I have tried to love my Jesuit brothers more fully. I can see many beautiful aspects of their lives. I can see that they are truly disciples of Jesus Christ. He radiates through them and gives them some amazing graces. He has been generous to them and they are generous to the church and their ministries. I am grateful to be their brother and I hope I do some of the good that they do. I realize that much of our work will remain unfinished because it is really his work to do and he is happy to have us as a part of it. I think of Ecclesiastes 3 when the preacher writes that we are to find happiness in the toils of our labors. Seek happiness. If we seek, we will find it. I'm sure of that which is why I try to choose to be happy each day. We are given by God as gifts to ourselves and we are to freely give ourselves to others.

I sense he is inviting me to spend the day thinking about what we did together throughout the last year. We are to recall together those times in which he was present to me regardless of whether they were filled with pain or happiness. I'd like him to re-member the events of my life and re-order them into a way that is life-giving and healing. I want to recall those times when he merely beheld me and told me that I am beautiful to him and I'd like to tell him again that I find him beautiful and that I'm grateful that he would choose to bother with me. Our best times together are when we reverentially behold each other and find wonder in one another. These times are sustaining. I'll try not to rush through the day.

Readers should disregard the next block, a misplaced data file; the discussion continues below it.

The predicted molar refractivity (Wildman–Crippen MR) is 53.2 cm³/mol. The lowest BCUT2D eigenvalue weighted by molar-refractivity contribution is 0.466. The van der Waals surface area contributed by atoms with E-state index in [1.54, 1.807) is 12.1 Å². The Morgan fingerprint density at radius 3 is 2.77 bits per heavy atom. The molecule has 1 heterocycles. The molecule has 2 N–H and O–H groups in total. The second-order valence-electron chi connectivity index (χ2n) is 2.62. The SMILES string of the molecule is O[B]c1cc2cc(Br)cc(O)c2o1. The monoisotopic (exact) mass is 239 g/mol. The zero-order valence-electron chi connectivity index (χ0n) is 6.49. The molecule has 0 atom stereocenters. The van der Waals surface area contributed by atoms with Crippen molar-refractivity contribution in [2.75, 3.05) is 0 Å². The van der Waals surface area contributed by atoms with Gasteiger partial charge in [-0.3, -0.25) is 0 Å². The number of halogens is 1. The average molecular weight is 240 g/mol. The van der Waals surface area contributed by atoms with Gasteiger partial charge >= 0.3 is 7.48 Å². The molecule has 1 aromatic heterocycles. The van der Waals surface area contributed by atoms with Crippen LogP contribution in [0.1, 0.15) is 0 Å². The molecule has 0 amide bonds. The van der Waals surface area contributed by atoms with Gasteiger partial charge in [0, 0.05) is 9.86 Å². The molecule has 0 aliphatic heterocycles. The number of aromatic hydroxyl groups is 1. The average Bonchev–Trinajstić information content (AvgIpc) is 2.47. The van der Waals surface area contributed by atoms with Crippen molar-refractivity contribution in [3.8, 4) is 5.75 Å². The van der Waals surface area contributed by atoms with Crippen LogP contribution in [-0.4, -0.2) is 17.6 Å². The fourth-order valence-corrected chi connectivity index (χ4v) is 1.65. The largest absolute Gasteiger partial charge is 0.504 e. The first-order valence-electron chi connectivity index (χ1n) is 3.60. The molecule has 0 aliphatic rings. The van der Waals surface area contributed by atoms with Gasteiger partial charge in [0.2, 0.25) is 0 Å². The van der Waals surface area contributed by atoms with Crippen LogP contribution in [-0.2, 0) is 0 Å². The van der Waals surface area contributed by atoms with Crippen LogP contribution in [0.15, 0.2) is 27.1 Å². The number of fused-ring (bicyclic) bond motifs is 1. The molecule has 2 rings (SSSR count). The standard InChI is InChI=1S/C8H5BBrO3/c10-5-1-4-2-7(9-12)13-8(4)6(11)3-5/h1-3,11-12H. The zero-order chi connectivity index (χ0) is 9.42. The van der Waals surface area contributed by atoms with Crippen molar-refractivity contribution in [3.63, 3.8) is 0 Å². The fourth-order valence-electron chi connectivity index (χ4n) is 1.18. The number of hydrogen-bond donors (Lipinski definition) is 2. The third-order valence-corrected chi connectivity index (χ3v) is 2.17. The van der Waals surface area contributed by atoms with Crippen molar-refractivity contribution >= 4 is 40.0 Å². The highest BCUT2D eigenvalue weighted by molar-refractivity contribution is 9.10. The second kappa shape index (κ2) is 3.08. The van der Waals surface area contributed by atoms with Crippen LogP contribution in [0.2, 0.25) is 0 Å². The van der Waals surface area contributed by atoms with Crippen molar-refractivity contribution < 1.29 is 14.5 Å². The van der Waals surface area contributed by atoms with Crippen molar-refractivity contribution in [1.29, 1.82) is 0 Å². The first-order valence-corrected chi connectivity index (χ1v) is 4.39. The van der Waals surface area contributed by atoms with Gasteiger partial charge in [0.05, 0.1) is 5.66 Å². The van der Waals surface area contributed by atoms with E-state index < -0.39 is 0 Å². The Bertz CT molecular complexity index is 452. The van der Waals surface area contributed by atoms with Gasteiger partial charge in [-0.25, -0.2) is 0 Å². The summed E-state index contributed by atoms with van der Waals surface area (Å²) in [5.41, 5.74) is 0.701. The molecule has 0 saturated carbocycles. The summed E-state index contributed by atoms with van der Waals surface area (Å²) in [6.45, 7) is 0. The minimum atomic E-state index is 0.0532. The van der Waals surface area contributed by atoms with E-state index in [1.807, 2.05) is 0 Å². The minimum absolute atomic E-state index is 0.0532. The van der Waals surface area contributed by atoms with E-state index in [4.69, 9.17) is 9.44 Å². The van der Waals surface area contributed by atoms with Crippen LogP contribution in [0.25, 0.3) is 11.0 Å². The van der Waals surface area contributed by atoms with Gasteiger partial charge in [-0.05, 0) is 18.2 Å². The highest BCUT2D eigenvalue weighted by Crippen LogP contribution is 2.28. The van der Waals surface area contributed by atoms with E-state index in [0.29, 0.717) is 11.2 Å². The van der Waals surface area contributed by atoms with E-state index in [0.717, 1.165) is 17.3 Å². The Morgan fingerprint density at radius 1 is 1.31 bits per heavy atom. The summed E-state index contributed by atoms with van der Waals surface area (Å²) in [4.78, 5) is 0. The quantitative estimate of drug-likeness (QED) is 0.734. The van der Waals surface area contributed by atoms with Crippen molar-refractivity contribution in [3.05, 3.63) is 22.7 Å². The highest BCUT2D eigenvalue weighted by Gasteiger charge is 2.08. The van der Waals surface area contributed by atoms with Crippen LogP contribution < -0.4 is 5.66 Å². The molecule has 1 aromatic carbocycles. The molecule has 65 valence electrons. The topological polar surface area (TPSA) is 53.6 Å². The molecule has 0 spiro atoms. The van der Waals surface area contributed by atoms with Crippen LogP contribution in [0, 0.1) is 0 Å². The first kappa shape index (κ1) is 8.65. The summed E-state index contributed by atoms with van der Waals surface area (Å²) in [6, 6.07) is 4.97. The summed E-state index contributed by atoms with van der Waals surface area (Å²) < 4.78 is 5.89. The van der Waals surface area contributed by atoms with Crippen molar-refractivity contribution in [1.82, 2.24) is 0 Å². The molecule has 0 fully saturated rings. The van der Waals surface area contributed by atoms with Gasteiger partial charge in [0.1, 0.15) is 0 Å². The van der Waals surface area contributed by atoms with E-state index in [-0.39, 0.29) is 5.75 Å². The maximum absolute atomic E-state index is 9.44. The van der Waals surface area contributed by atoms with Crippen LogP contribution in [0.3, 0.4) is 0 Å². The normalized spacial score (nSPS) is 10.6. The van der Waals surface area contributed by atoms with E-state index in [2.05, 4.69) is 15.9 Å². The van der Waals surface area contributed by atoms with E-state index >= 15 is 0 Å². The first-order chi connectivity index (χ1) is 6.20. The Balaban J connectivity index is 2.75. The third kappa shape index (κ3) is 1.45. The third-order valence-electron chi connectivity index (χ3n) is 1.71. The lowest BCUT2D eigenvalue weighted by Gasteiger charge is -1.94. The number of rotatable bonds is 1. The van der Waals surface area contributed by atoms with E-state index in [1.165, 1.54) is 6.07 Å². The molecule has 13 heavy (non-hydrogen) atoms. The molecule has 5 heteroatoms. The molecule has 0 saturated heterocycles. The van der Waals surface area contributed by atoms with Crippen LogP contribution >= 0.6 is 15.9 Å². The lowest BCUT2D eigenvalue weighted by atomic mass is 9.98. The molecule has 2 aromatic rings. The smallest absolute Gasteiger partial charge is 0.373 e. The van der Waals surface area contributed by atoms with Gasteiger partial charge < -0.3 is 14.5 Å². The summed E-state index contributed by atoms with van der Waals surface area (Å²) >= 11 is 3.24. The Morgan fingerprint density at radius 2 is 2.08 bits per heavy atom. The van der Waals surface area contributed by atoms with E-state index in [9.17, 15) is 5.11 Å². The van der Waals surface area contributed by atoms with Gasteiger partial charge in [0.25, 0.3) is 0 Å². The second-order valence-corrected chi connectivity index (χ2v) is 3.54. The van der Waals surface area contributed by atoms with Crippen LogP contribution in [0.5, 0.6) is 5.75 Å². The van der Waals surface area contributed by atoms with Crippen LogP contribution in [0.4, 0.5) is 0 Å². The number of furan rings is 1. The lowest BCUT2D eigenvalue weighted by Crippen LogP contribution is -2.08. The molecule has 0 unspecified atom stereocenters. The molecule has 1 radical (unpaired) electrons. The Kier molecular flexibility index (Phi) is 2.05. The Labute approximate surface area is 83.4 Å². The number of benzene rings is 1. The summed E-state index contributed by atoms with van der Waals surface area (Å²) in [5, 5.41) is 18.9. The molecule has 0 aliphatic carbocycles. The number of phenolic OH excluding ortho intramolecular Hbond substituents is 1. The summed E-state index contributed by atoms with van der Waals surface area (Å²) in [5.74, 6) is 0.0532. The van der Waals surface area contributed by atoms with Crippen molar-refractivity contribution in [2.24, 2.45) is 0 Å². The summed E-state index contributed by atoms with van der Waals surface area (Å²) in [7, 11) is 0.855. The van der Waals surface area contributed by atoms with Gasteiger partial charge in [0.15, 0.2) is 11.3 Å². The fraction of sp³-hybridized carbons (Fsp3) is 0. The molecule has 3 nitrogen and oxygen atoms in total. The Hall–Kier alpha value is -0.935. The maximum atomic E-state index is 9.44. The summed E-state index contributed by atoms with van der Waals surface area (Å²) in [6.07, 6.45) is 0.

Intellectually, I know that our steadfast, saving God will raise him from his death tomorrow. I know that. I believe it. I never will understand the Resurrection, but I know it happens. I feel something changed within me and as I mature I begin to look forward to the events of his Passion, Death, and Resurrection out of necessity. I know I will feel the consoling presence of Jesus Christ who will want to share with me the joy he feels in his great victory over sin and death. He will want me to join him in his joyful song and dance. I know my heart will be lighter, my heaviness gone, and that I will have a greater appreciation for all that is beautiful and meaningful. I will feel great assurance that he lives.

He will take care of his church and the people of God. It means I can be free from the anxieties that beset the church. If I trust in him and believe in him then I realize the limitations of my power and the power of others. I know he will take care of those many people who carry angst, anger, deep grief, or confusion  in their hearts. I know that he can provide meaning for them. Our task is both radically simple and extraordinarily difficult - we have to be open. We may have to let go of our strong will and our firmly held opinions in order to let another's perspective be heard. We are to be open to the growth that he desires for us. Know when it is time to embrace rather than cling tightly. Mary Magdalene had to learn that lesson right away when the Risen Lord tells her, "Do not cling to me." The time is right to give him a little bit of room to enter more fully into our lives.

Yesterday during the Good Friday Scriptures, we heard Christ say, "It is finished." Yes, his life had ended. However, it is not finished....

He is Risen! Alleluia!